May. 25, 2016
(con't from Part III)
The end of a worship service, ceremony, or big meeting is often the most demanding when it's traditional to play something to show off the organist's technique.
When you're first starting out, it's better not to spend months trying to learn a piece from the repertoire that's very difficult to play, unless you've got the time, of course; instead, playing a variation on some well known hymn tune can be very effective.
You can change the rhythm, alter the harmony, vary the tune slightly, even make reference to other well known hymn tunes.
There are many ways you can add your own personality to a simple chord sequence; the more you use your imagination, the more ideas you're going to come up with.
Improvisation is very similar to written composition except that, when improvising, everything that happens takes place in real time, uninterrupted, without pause to do anything in between, has to sound agreeable from the first try, and has to be within the performer's own bubble of what's comfortable for them.
You're inside certain places when you're improvising, among familiar keys, chord progressions, runs, etc., where you've tried these things before and know what they sound like.
When you're writing you're outside that bubble; you can wander through this space at your leisure, experiment to the fullest, even insert awful sounding chords, wild runs, atonal passages, etc., test them with your ear, and go back and fix them later, if you want to.
In both situations, however, you never create something out of nothing at all.
You start with a musical idea in your head, a theme which can be likened to "the soul" of the music, which you then develop by giving it a body, a shape, a corporeal form, which endows it with life and permits it to move, to "go somewhere."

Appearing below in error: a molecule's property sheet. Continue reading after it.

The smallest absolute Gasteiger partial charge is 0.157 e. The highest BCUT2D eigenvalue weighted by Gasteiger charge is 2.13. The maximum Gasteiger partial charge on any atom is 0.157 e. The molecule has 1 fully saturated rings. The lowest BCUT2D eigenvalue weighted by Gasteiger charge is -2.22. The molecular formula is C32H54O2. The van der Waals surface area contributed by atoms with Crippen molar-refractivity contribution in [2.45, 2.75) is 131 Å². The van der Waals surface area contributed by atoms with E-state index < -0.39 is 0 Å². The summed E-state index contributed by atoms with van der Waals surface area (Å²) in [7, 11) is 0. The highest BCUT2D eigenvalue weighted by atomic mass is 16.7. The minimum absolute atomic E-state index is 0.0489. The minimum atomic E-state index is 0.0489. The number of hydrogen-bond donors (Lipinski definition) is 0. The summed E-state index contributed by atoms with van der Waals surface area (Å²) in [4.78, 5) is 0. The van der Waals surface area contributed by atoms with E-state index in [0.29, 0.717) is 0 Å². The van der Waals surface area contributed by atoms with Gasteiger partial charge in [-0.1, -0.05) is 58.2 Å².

Your bubble as an improviser starts out small (photo).
In time you should eventually feel that bubble expanding to where you're doing more things.
Even beginner musicians can learn to improvise and learn to create music spontaneously; the biggest barrier that currently stands between them and improvising isn't instrumental skill or music theory knowledge or a gift of talent; in fact, the biggest barrier is simply the belief that improvising is something that "other musicians" can do, and they can't.
Improvising isn't a magical "gift;" it isn't some magical prowess bestowed upon a select few by a Muse above; and it isn't necessarily an advanced musical skill; it's a learnable skill, one that can be learned through practice -- and, if we learn it the right way, it's the most fun musical skill we can spend time practicing.
NOTE: Almost any hymnal can be opened to find single melodic lines written in the treble clef which can be elaborated upon, if ever we're stuck for a melodic idea upon which to improvise; one source of such melodies is the Gather Comprehensive hymnal, a hardbound volume containing a mix of classical hymns, psalm responses, gospel acclamations, service music pieces, and contemporary "folk" songs approved for use during the Roman Catholic Mass; the musical material in this volume consists of single note melodies written in the treble clef in various keys which can be read and sung by an assembly with the organist improvising basic keyboard accompaniment; the words to all stanzas are included, but chord symbols indicating harmonies over the notes are missing, and those who desire fuller arrangements of selections need only revert to the choral editions where they exist; these limitations, and the fact that 70 per cent of the melodies are not classical hymn tunes but derive from contemporary "folk" music as one might hear at a guitar Mass, do not make this volume particularly choral-friendly or organist-friendly, but the book offers the student hundreds of melodies, long and short, for practice in improvisation [See blog, What About Bench Position, Part III].
(con't in Part V)